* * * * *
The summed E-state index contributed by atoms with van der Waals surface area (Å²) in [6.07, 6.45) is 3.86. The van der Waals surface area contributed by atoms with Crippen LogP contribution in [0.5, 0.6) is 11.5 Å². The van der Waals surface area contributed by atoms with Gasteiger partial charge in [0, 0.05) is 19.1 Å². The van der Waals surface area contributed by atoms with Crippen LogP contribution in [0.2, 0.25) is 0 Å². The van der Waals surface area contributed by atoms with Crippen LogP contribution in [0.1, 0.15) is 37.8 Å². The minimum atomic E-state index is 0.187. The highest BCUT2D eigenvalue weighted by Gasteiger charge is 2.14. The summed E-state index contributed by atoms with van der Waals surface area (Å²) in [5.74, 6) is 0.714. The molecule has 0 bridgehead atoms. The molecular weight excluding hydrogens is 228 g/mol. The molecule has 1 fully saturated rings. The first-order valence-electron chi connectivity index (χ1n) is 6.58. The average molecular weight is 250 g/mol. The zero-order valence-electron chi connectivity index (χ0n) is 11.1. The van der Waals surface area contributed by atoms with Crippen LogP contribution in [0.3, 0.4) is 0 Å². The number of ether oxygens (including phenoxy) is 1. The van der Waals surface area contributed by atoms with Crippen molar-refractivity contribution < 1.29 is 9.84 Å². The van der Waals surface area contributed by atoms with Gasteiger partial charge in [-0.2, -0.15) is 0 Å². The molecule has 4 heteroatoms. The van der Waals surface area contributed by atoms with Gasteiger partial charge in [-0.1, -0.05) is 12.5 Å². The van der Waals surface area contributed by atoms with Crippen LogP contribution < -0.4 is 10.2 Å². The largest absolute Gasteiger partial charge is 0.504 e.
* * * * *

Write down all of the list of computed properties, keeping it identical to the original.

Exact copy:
The summed E-state index contributed by atoms with van der Waals surface area (Å²) in [6.07, 6.45) is 3.86. The van der Waals surface area contributed by atoms with Crippen LogP contribution in [0.5, 0.6) is 11.5 Å². The van der Waals surface area contributed by atoms with Gasteiger partial charge in [0, 0.05) is 19.1 Å². The van der Waals surface area contributed by atoms with Crippen LogP contribution in [0.2, 0.25) is 0 Å². The van der Waals surface area contributed by atoms with Crippen LogP contribution in [0.1, 0.15) is 37.8 Å². The minimum atomic E-state index is 0.187. The highest BCUT2D eigenvalue weighted by Gasteiger charge is 2.14. The summed E-state index contributed by atoms with van der Waals surface area (Å²) in [5.74, 6) is 0.714. The molecule has 0 bridgehead atoms. The molecular weight excluding hydrogens is 228 g/mol. The molecule has 1 fully saturated rings. The first-order valence-electron chi connectivity index (χ1n) is 6.58. The average molecular weight is 250 g/mol. The zero-order valence-electron chi connectivity index (χ0n) is 11.1. The van der Waals surface area contributed by atoms with Crippen LogP contribution in [0.3, 0.4) is 0 Å². The number of ether oxygens (including phenoxy) is 1. The van der Waals surface area contributed by atoms with Crippen molar-refractivity contribution < 1.29 is 9.84 Å². The van der Waals surface area contributed by atoms with Gasteiger partial charge in [-0.2, -0.15) is 0 Å². The molecule has 4 heteroatoms. The van der Waals surface area contributed by atoms with Gasteiger partial charge in [-0.1, -0.05) is 12.5 Å². The van der Waals surface area contributed by atoms with Crippen LogP contribution < -0.4 is 10.2 Å². The largest absolute Gasteiger partial charge is 0.504 e.